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Lifestyle & Human Interest

What My Enemies Don't Know About Me Is Way Worse Than What They Think

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As a mother, it’s in my nature to be a fixer. When something in my family needs repair, I immediately want to solve the problem.

If someone is upset about something, I want to find out why and try to mend their wounds.

The same is true for friendships, coworkers, extended family, even people who are merely acquaintances. And it’s especially if the person they are upset about is me.

If for a moment I think someone is upset with me, I let that dwell in my mind. Ruin my thoughts.

Either with anger — what did I do wrong? How dare he! He’s the one that did this or that.

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Or with great guilt — I don’t want her to think that about me, I’m not those things she says I am.

Those thoughts pull me further and further away from Jesus. Why? Because they become my focus, instead of trusting God to right those wrongs for me.

The pastor of my church always reminds us to let others think what they want, you won’t change their mind about you because they don’t care. And guess what? What they don’t know about you is actually way worse.

That’s right. We’re all broken. Every single one of us. We’re all sinners.

So if ‘Sally’ thinks I’m unapproachable and a horrible mother, what she doesn’t know about me and the things I’ve done is much more damning.

Thank goodness I have a forgiving savior.

And it’s because of that forgiveness and grace that we are called to love our enemies. As hard as that may be to do sometimes.

In Luke 6:27-36, Jesus teaches what we must do to be one his followers. “But to you who are listening I say: Love your enemies, do good to those who hate you, bless those who curse you, pray for those who mistreat you. If someone slaps you on one cheek, turn to them the other also. If someone takes your coat, do not withhold your shirt from them. Give to everyone who asks you, and if anyone takes what belongs to you, do not demand it back. Do to others as you would have them do to you.”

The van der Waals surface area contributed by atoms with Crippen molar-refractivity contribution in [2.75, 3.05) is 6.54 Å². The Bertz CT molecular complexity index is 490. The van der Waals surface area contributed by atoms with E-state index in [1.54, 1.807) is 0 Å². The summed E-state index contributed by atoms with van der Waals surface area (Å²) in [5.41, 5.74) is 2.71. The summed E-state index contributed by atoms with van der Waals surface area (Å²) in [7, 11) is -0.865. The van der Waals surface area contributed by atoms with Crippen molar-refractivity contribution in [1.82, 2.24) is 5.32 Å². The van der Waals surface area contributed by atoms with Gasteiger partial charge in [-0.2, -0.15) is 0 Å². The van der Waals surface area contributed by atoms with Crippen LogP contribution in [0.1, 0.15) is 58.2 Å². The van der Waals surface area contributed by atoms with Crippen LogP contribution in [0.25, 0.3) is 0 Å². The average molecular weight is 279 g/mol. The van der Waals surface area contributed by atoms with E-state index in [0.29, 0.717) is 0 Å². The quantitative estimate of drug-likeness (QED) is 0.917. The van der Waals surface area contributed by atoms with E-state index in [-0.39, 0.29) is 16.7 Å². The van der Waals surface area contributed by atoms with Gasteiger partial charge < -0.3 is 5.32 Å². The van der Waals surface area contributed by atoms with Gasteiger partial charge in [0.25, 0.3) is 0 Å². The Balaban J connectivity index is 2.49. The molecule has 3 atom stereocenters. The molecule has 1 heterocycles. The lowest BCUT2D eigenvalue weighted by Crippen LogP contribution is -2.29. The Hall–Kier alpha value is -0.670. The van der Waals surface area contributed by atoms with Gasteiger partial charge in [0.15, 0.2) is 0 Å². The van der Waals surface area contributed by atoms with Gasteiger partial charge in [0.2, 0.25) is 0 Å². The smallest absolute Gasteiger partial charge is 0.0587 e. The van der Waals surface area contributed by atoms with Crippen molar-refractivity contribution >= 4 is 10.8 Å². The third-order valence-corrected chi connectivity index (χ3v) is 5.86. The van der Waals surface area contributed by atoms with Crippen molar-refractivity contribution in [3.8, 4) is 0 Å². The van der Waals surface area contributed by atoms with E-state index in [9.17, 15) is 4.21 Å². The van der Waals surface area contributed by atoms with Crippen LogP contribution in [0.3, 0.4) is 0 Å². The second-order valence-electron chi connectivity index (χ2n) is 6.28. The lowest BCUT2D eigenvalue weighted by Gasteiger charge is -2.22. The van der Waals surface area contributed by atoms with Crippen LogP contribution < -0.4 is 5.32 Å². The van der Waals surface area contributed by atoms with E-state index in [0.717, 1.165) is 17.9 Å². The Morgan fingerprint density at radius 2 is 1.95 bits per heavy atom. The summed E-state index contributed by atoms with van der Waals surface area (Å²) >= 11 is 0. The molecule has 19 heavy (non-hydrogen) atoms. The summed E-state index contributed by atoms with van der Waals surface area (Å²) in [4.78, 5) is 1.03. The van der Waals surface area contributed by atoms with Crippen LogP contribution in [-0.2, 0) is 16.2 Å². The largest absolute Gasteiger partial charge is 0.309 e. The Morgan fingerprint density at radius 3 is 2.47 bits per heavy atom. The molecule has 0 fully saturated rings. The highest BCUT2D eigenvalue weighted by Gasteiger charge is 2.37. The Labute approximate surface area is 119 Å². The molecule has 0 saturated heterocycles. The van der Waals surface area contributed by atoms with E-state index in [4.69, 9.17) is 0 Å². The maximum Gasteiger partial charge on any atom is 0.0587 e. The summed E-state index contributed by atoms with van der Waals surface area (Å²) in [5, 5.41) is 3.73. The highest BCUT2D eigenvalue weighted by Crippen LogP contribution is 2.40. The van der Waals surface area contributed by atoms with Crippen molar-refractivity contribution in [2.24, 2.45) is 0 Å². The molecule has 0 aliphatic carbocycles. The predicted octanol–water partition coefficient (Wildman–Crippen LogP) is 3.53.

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Are there people in your life right now you would call your enemy? Do you pray for them?

“But I say to you, love your enemies, bless those who curse you, do good to those who hate you, and pray for those who spitefully use you and persecute you.” (Matthew 5:44)

For whatever my enemy may say or try to do to me, I know that I, too, am covered in filthy rags (Isaiah 64:6). It is only through the gospel and Jesus’ death that I am made clean.

Dear Lord, please bless my enemies. I pray for those who have wronged me. I pray for those that have abused me. I pray that they might come to know you, Jesus. That they would grow to love you and do your will. I ask that you forgive them of their sins, just as you have forgiven me, and guard their hearts against evil. Amen.

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Keeley is a former contributor to The Western Journal.
Keeley is a former contributor to The Western Journal.




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